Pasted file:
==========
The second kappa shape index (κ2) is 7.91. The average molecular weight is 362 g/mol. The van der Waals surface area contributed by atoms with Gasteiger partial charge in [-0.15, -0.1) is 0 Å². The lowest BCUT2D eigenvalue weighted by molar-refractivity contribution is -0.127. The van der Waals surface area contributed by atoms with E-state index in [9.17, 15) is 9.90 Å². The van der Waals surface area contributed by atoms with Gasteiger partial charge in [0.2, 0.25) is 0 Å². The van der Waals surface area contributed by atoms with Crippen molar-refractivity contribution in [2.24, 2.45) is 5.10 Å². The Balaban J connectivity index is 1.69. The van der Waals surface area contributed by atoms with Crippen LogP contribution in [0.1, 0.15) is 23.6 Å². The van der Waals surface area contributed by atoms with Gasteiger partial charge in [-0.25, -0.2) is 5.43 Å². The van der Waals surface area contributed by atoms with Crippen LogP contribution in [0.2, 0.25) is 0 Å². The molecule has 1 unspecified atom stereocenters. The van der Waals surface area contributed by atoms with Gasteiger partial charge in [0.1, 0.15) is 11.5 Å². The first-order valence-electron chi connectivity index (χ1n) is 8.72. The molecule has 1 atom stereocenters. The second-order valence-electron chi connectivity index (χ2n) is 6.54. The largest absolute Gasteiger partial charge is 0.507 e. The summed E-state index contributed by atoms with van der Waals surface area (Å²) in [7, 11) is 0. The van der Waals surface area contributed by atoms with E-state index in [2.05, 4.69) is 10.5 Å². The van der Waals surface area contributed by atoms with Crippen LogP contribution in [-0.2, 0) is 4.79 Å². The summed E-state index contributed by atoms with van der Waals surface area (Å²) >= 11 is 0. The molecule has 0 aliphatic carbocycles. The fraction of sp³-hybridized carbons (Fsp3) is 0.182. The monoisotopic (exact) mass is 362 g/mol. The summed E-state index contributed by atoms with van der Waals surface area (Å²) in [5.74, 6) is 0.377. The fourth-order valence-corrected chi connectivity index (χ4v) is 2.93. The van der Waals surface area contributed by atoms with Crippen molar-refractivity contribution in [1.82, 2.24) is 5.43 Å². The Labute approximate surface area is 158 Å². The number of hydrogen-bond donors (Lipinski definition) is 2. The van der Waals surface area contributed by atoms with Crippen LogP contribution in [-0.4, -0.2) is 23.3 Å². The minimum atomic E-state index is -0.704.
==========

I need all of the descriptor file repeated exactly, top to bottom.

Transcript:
The second kappa shape index (κ2) is 7.91. The average molecular weight is 362 g/mol. The van der Waals surface area contributed by atoms with Gasteiger partial charge in [-0.15, -0.1) is 0 Å². The lowest BCUT2D eigenvalue weighted by molar-refractivity contribution is -0.127. The van der Waals surface area contributed by atoms with E-state index in [9.17, 15) is 9.90 Å². The van der Waals surface area contributed by atoms with Gasteiger partial charge in [0.2, 0.25) is 0 Å². The van der Waals surface area contributed by atoms with Crippen molar-refractivity contribution in [2.24, 2.45) is 5.10 Å². The Balaban J connectivity index is 1.69. The van der Waals surface area contributed by atoms with Crippen LogP contribution in [0.1, 0.15) is 23.6 Å². The van der Waals surface area contributed by atoms with Gasteiger partial charge in [-0.25, -0.2) is 5.43 Å². The van der Waals surface area contributed by atoms with Crippen LogP contribution in [0.2, 0.25) is 0 Å². The molecule has 1 unspecified atom stereocenters. The van der Waals surface area contributed by atoms with Gasteiger partial charge in [0.1, 0.15) is 11.5 Å². The first-order valence-electron chi connectivity index (χ1n) is 8.72. The molecule has 1 atom stereocenters. The second-order valence-electron chi connectivity index (χ2n) is 6.54. The largest absolute Gasteiger partial charge is 0.507 e. The summed E-state index contributed by atoms with van der Waals surface area (Å²) in [7, 11) is 0. The van der Waals surface area contributed by atoms with E-state index in [2.05, 4.69) is 10.5 Å². The van der Waals surface area contributed by atoms with Crippen LogP contribution in [-0.2, 0) is 4.79 Å². The summed E-state index contributed by atoms with van der Waals surface area (Å²) >= 11 is 0. The molecule has 0 aliphatic carbocycles. The fraction of sp³-hybridized carbons (Fsp3) is 0.182. The monoisotopic (exact) mass is 362 g/mol. The summed E-state index contributed by atoms with van der Waals surface area (Å²) in [5.74, 6) is 0.377. The fourth-order valence-corrected chi connectivity index (χ4v) is 2.93. The van der Waals surface area contributed by atoms with Crippen molar-refractivity contribution in [1.82, 2.24) is 5.43 Å². The Labute approximate surface area is 158 Å². The number of hydrogen-bond donors (Lipinski definition) is 2. The van der Waals surface area contributed by atoms with Crippen LogP contribution in [-0.4, -0.2) is 23.3 Å². The minimum atomic E-state index is -0.704.